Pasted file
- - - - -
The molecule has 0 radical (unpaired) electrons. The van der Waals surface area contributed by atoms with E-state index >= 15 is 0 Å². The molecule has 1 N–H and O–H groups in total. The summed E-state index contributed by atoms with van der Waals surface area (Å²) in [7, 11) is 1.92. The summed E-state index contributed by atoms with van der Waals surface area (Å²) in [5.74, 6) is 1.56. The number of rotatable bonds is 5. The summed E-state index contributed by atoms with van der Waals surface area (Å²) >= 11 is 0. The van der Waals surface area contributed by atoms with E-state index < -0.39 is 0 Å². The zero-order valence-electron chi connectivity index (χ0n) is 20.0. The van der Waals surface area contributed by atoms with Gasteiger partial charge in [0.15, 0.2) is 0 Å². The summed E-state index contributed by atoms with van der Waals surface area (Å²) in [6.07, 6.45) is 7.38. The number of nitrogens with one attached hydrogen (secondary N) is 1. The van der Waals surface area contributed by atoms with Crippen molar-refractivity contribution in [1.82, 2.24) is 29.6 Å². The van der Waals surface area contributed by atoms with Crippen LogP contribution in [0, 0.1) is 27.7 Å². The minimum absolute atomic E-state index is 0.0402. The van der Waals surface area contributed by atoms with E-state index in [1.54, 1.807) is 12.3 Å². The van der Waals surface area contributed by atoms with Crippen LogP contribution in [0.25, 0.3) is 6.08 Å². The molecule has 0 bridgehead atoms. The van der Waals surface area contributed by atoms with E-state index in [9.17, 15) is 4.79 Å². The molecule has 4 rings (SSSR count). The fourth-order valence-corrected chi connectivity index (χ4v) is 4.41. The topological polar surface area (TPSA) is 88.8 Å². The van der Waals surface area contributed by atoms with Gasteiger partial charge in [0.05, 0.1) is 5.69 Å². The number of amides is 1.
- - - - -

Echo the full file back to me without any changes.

The molecule has 0 radical (unpaired) electrons. The van der Waals surface area contributed by atoms with E-state index >= 15 is 0 Å². The molecule has 1 N–H and O–H groups in total. The summed E-state index contributed by atoms with van der Waals surface area (Å²) in [7, 11) is 1.92. The summed E-state index contributed by atoms with van der Waals surface area (Å²) in [5.74, 6) is 1.56. The number of rotatable bonds is 5. The summed E-state index contributed by atoms with van der Waals surface area (Å²) >= 11 is 0. The van der Waals surface area contributed by atoms with E-state index < -0.39 is 0 Å². The zero-order valence-electron chi connectivity index (χ0n) is 20.0. The van der Waals surface area contributed by atoms with Gasteiger partial charge in [0.15, 0.2) is 0 Å². The summed E-state index contributed by atoms with van der Waals surface area (Å²) in [6.07, 6.45) is 7.38. The number of nitrogens with one attached hydrogen (secondary N) is 1. The van der Waals surface area contributed by atoms with Crippen molar-refractivity contribution in [1.82, 2.24) is 29.6 Å². The van der Waals surface area contributed by atoms with Crippen LogP contribution in [0, 0.1) is 27.7 Å². The minimum absolute atomic E-state index is 0.0402. The van der Waals surface area contributed by atoms with E-state index in [1.54, 1.807) is 12.3 Å². The van der Waals surface area contributed by atoms with Crippen LogP contribution in [0.25, 0.3) is 6.08 Å². The molecule has 0 bridgehead atoms. The van der Waals surface area contributed by atoms with E-state index in [9.17, 15) is 4.79 Å². The molecule has 4 rings (SSSR count). The fourth-order valence-corrected chi connectivity index (χ4v) is 4.41. The topological polar surface area (TPSA) is 88.8 Å². The van der Waals surface area contributed by atoms with Gasteiger partial charge in [0.05, 0.1) is 5.69 Å². The number of amides is 1.